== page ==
The park’s concept was developed by Calgary students, so it was only fitting they got to help announce that it would now take flight.
Langevin School students tossed paper airplanes to celebrate the announcement that the Flyover Park would now be developed, backed by $2 million in provincial and municipal cash.
Students worked with the University of Calgary’s landscape architecture program to put together a plan for the under-utilized space beneath the 4 Avenue flyover at the intersection of Memorial Drive and Edmonton Trail NE.
The plan was a runner up for the Mayor’s Urban Design Award and recently won the 2018 National Urban Design Award.
It’s been a long time coming, but well worth the community effort, said Ali McMillan, planning director for the Bridgeland-Riverside Community Association.
“This morning as I was picking up litter preparing for this announcement, I was thinking about how many people have been involved from the grassroots – very simple things, cleaning ping pong tables, planting planters, having people get on board with the vision and support us is super exciting,” she said.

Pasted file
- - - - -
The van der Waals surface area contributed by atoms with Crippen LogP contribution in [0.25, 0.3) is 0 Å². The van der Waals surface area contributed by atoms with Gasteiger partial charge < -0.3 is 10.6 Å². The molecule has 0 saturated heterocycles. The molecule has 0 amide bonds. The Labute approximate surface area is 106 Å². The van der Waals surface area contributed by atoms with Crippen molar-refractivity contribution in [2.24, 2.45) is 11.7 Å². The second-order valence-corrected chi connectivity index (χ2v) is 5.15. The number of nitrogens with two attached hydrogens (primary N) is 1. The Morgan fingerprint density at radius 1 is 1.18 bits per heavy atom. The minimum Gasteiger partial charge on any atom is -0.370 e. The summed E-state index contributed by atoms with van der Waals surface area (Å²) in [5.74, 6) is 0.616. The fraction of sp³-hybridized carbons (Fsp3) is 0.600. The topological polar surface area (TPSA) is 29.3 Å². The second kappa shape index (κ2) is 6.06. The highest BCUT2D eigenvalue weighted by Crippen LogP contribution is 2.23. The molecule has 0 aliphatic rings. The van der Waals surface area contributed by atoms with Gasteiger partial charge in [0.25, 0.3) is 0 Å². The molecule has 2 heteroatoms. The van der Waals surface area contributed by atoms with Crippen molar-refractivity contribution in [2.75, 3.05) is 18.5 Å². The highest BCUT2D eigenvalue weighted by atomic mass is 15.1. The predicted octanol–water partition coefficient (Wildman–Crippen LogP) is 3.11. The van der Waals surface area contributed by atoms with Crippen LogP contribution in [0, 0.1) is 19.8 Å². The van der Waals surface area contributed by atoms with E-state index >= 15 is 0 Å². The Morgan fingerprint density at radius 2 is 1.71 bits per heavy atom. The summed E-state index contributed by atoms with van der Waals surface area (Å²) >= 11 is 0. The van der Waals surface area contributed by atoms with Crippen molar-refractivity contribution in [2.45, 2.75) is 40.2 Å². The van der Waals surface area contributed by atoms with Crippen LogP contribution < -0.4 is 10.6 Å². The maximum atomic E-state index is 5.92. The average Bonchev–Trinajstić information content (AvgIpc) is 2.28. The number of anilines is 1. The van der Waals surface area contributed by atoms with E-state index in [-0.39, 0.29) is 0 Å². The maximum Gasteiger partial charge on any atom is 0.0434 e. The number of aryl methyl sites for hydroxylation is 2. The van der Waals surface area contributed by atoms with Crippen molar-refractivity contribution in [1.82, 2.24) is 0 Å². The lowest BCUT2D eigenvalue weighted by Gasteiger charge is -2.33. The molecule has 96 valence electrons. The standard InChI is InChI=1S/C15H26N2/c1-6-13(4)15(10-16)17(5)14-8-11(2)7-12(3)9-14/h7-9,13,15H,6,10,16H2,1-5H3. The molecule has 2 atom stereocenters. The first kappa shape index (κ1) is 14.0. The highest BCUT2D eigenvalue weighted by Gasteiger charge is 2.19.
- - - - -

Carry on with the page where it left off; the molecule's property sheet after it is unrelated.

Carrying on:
It’s a bit of a forgotten urban space, and McMillan said it’s important these kinds of spaces in the city are activated. Calgary Coun. Gian-Carlo Carra referred to it as SLAP – Space Left After Planning.
“It’s really exciting that we’re starting to innovate in these urban spaces and that they don’t just have to be a dirt patch under an overpass. There’s so much more that they can be,” she said.
“People’s mindsets are changing about spaces like this.”
One of the student presenters said it was about “finding potential and providing purpose to a forgotten space in our community.”
“Being involved in this project gave us the opportunity to make a change.”
McMillan said this park would be a legacy left by the Langevin students
The park’s total cost is $2.4 million and is being done in cooperation with the City of Calgary, Parks Foundation Calgary and the Province of Alberta.
“This will be such a unique park, leveraging a place made of concrete and transforming it into a unique, urban park that can be enjoyed by all Calgarians,” said Sheila Taylor, CEO of Parks Foundation Calgary.
The parks design allows for a family-friendly play area, tiered seating for events, food trucks stalls, ping pong tables and an outdoor classroom, among other things.
It’s expected that after final design and permitting, the project will break ground in Spring 2020.
Visit the Parks Foundation Calgary website for more information on the project.